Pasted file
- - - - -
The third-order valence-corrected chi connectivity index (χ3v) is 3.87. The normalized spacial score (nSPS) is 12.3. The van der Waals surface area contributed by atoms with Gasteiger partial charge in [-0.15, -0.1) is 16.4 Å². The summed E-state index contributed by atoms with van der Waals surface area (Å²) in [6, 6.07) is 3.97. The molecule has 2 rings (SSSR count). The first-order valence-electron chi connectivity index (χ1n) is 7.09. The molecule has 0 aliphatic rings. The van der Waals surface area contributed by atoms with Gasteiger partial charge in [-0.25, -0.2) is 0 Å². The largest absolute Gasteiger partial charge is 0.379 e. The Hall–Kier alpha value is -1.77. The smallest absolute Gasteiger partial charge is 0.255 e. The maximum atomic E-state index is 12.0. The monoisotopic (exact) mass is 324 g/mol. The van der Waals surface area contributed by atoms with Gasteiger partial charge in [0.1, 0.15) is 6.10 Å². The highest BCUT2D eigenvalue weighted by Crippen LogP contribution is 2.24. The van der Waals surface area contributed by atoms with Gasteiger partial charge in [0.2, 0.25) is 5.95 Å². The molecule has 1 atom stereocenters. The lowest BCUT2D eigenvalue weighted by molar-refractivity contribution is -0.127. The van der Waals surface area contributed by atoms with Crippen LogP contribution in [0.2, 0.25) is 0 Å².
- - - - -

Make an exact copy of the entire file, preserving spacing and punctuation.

The third-order valence-corrected chi connectivity index (χ3v) is 3.87. The normalized spacial score (nSPS) is 12.3. The van der Waals surface area contributed by atoms with Gasteiger partial charge in [-0.15, -0.1) is 16.4 Å². The summed E-state index contributed by atoms with van der Waals surface area (Å²) in [6, 6.07) is 3.97. The molecule has 2 rings (SSSR count). The first-order valence-electron chi connectivity index (χ1n) is 7.09. The molecule has 0 aliphatic rings. The van der Waals surface area contributed by atoms with Gasteiger partial charge in [-0.25, -0.2) is 0 Å². The largest absolute Gasteiger partial charge is 0.379 e. The Hall–Kier alpha value is -1.77. The smallest absolute Gasteiger partial charge is 0.255 e. The maximum atomic E-state index is 12.0. The monoisotopic (exact) mass is 324 g/mol. The van der Waals surface area contributed by atoms with Gasteiger partial charge in [0.1, 0.15) is 6.10 Å². The highest BCUT2D eigenvalue weighted by Crippen LogP contribution is 2.24. The van der Waals surface area contributed by atoms with Gasteiger partial charge in [0.2, 0.25) is 5.95 Å². The molecule has 1 atom stereocenters. The lowest BCUT2D eigenvalue weighted by molar-refractivity contribution is -0.127. The van der Waals surface area contributed by atoms with Crippen LogP contribution in [0.2, 0.25) is 0 Å².